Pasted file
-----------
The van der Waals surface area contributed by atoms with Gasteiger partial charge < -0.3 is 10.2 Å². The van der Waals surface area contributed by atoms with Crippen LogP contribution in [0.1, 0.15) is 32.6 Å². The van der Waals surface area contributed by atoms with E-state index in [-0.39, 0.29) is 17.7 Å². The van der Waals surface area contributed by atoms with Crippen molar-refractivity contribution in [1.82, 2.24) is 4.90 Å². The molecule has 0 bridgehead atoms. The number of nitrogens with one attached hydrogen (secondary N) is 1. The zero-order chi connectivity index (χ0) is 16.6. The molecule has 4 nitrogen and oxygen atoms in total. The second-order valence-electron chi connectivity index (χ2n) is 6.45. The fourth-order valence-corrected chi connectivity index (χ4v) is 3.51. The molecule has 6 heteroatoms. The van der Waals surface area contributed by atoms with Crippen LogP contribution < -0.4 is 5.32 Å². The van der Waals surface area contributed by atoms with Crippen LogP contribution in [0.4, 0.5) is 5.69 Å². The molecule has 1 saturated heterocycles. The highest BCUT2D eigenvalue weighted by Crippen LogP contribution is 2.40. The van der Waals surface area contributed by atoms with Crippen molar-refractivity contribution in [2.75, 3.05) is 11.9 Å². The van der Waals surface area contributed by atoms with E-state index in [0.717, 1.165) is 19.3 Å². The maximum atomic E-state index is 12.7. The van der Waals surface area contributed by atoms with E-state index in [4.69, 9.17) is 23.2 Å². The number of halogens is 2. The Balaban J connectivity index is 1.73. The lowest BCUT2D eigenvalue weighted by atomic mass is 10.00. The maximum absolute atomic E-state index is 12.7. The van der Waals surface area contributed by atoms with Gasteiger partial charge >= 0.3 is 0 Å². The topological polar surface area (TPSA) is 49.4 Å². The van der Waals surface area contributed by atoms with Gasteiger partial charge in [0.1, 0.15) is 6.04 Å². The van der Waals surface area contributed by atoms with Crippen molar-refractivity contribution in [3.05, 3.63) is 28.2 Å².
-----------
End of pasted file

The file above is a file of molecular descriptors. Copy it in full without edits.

The van der Waals surface area contributed by atoms with Gasteiger partial charge < -0.3 is 10.2 Å². The van der Waals surface area contributed by atoms with Crippen LogP contribution in [0.1, 0.15) is 32.6 Å². The van der Waals surface area contributed by atoms with E-state index in [-0.39, 0.29) is 17.7 Å². The van der Waals surface area contributed by atoms with Crippen molar-refractivity contribution in [1.82, 2.24) is 4.90 Å². The molecule has 0 bridgehead atoms. The number of nitrogens with one attached hydrogen (secondary N) is 1. The zero-order chi connectivity index (χ0) is 16.6. The molecule has 4 nitrogen and oxygen atoms in total. The second-order valence-electron chi connectivity index (χ2n) is 6.45. The fourth-order valence-corrected chi connectivity index (χ4v) is 3.51. The molecule has 6 heteroatoms. The van der Waals surface area contributed by atoms with Crippen LogP contribution < -0.4 is 5.32 Å². The van der Waals surface area contributed by atoms with Crippen LogP contribution in [0.4, 0.5) is 5.69 Å². The molecule has 1 saturated heterocycles. The highest BCUT2D eigenvalue weighted by Crippen LogP contribution is 2.40. The van der Waals surface area contributed by atoms with Crippen molar-refractivity contribution in [2.75, 3.05) is 11.9 Å². The van der Waals surface area contributed by atoms with E-state index in [0.717, 1.165) is 19.3 Å². The maximum atomic E-state index is 12.7. The van der Waals surface area contributed by atoms with E-state index in [4.69, 9.17) is 23.2 Å². The number of halogens is 2. The Balaban J connectivity index is 1.73. The lowest BCUT2D eigenvalue weighted by atomic mass is 10.00. The maximum absolute atomic E-state index is 12.7. The van der Waals surface area contributed by atoms with Gasteiger partial charge >= 0.3 is 0 Å². The topological polar surface area (TPSA) is 49.4 Å². The van der Waals surface area contributed by atoms with Gasteiger partial charge in [0.1, 0.15) is 6.04 Å². The van der Waals surface area contributed by atoms with Crippen molar-refractivity contribution in [3.05, 3.63) is 28.2 Å².